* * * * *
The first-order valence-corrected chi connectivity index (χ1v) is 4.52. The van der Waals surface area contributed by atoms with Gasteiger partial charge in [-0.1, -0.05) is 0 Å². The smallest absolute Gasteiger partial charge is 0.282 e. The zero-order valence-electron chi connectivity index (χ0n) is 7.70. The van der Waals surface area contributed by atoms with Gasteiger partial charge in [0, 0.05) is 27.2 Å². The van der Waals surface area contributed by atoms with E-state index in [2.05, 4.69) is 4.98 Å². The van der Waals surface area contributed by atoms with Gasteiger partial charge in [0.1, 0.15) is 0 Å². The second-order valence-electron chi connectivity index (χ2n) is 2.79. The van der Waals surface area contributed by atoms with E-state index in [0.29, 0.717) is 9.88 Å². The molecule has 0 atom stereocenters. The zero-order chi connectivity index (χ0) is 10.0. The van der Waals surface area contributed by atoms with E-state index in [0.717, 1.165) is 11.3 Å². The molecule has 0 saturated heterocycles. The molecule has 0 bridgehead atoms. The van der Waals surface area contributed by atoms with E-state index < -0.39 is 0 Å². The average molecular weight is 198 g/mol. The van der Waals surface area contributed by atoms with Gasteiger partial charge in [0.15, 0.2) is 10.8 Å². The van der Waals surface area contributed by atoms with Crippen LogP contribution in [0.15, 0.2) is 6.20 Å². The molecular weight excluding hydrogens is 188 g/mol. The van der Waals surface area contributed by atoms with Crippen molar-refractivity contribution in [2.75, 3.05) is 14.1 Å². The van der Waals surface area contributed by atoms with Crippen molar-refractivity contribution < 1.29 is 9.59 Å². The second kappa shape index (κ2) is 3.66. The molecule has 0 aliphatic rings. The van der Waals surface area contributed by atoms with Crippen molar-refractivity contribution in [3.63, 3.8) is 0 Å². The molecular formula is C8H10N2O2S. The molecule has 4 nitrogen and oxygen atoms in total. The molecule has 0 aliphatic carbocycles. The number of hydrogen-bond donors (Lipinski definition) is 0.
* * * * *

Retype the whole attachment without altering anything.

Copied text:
The first-order valence-corrected chi connectivity index (χ1v) is 4.52. The van der Waals surface area contributed by atoms with Gasteiger partial charge in [-0.1, -0.05) is 0 Å². The smallest absolute Gasteiger partial charge is 0.282 e. The zero-order valence-electron chi connectivity index (χ0n) is 7.70. The van der Waals surface area contributed by atoms with Gasteiger partial charge in [0, 0.05) is 27.2 Å². The van der Waals surface area contributed by atoms with E-state index in [2.05, 4.69) is 4.98 Å². The van der Waals surface area contributed by atoms with Gasteiger partial charge in [0.1, 0.15) is 0 Å². The second-order valence-electron chi connectivity index (χ2n) is 2.79. The van der Waals surface area contributed by atoms with E-state index in [0.29, 0.717) is 9.88 Å². The molecule has 0 atom stereocenters. The zero-order chi connectivity index (χ0) is 10.0. The van der Waals surface area contributed by atoms with E-state index in [0.717, 1.165) is 11.3 Å². The molecule has 0 saturated heterocycles. The molecule has 0 bridgehead atoms. The van der Waals surface area contributed by atoms with E-state index < -0.39 is 0 Å². The average molecular weight is 198 g/mol. The van der Waals surface area contributed by atoms with Gasteiger partial charge in [0.15, 0.2) is 10.8 Å². The van der Waals surface area contributed by atoms with Crippen LogP contribution in [0.15, 0.2) is 6.20 Å². The molecular weight excluding hydrogens is 188 g/mol. The van der Waals surface area contributed by atoms with Crippen molar-refractivity contribution in [2.75, 3.05) is 14.1 Å². The van der Waals surface area contributed by atoms with Crippen molar-refractivity contribution < 1.29 is 9.59 Å². The second kappa shape index (κ2) is 3.66. The molecule has 0 aliphatic rings. The van der Waals surface area contributed by atoms with Crippen molar-refractivity contribution in [3.63, 3.8) is 0 Å². The molecular formula is C8H10N2O2S. The molecule has 4 nitrogen and oxygen atoms in total. The molecule has 0 aliphatic carbocycles. The number of hydrogen-bond donors (Lipinski definition) is 0.